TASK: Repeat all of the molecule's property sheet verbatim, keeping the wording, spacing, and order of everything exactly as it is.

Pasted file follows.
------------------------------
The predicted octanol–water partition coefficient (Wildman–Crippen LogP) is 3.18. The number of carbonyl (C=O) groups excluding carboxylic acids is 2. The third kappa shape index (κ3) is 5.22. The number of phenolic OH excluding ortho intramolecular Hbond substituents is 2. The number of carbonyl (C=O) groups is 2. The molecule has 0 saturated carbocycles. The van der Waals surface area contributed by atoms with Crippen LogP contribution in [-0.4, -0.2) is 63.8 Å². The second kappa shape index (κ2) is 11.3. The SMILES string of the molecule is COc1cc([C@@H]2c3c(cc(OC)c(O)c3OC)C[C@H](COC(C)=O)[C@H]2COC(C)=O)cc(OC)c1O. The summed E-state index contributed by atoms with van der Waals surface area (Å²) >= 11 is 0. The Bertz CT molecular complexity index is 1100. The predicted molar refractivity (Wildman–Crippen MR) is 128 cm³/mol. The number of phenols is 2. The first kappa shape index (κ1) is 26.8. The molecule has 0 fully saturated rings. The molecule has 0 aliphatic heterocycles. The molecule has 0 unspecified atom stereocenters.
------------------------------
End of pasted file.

The predicted octanol–water partition coefficient (Wildman–Crippen LogP) is 3.18. The number of carbonyl (C=O) groups excluding carboxylic acids is 2. The third kappa shape index (κ3) is 5.22. The number of phenolic OH excluding ortho intramolecular Hbond substituents is 2. The number of carbonyl (C=O) groups is 2. The molecule has 0 saturated carbocycles. The van der Waals surface area contributed by atoms with Crippen LogP contribution in [-0.4, -0.2) is 63.8 Å². The second kappa shape index (κ2) is 11.3. The SMILES string of the molecule is COc1cc([C@@H]2c3c(cc(OC)c(O)c3OC)C[C@H](COC(C)=O)[C@H]2COC(C)=O)cc(OC)c1O. The summed E-state index contributed by atoms with van der Waals surface area (Å²) >= 11 is 0. The Bertz CT molecular complexity index is 1100. The predicted molar refractivity (Wildman–Crippen MR) is 128 cm³/mol. The number of phenols is 2. The first kappa shape index (κ1) is 26.8. The molecule has 0 fully saturated rings. The molecule has 0 aliphatic heterocycles. The molecule has 0 unspecified atom stereocenters.